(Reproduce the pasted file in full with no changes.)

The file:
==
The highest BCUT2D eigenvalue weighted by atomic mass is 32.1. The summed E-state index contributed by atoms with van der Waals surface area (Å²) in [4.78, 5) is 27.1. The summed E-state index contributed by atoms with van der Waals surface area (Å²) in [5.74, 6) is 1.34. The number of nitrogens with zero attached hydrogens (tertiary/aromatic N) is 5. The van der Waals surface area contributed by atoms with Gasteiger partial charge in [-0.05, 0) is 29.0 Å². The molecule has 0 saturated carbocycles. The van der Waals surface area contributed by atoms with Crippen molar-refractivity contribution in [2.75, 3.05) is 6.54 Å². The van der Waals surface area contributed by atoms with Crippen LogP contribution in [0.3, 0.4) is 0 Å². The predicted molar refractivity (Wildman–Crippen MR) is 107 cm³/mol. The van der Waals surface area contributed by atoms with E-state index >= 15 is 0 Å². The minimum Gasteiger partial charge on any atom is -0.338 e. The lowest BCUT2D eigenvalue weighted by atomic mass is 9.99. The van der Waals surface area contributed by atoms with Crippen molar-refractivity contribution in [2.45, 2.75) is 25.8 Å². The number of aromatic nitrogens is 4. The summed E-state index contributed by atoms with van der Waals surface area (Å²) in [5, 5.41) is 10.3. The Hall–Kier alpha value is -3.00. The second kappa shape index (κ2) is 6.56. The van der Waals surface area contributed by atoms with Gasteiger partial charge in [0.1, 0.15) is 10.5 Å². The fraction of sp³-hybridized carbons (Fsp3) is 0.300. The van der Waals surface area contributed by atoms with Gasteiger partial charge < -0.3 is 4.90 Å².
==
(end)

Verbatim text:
The highest BCUT2D eigenvalue weighted by atomic mass is 32.1. The summed E-state index contributed by atoms with van der Waals surface area (Å²) in [4.78, 5) is 27.1. The summed E-state index contributed by atoms with van der Waals surface area (Å²) in [5.74, 6) is 1.34. The number of nitrogens with zero attached hydrogens (tertiary/aromatic N) is 5. The van der Waals surface area contributed by atoms with Gasteiger partial charge in [-0.05, 0) is 29.0 Å². The molecule has 0 saturated carbocycles. The van der Waals surface area contributed by atoms with Crippen molar-refractivity contribution in [2.75, 3.05) is 6.54 Å². The van der Waals surface area contributed by atoms with Crippen LogP contribution in [0.3, 0.4) is 0 Å². The predicted molar refractivity (Wildman–Crippen MR) is 107 cm³/mol. The van der Waals surface area contributed by atoms with E-state index >= 15 is 0 Å². The minimum Gasteiger partial charge on any atom is -0.338 e. The lowest BCUT2D eigenvalue weighted by atomic mass is 9.99. The van der Waals surface area contributed by atoms with Crippen molar-refractivity contribution in [2.45, 2.75) is 25.8 Å². The number of aromatic nitrogens is 4. The summed E-state index contributed by atoms with van der Waals surface area (Å²) in [5, 5.41) is 10.3. The Hall–Kier alpha value is -3.00. The second kappa shape index (κ2) is 6.56. The van der Waals surface area contributed by atoms with Gasteiger partial charge in [0.1, 0.15) is 10.5 Å². The fraction of sp³-hybridized carbons (Fsp3) is 0.300. The van der Waals surface area contributed by atoms with Gasteiger partial charge < -0.3 is 4.90 Å².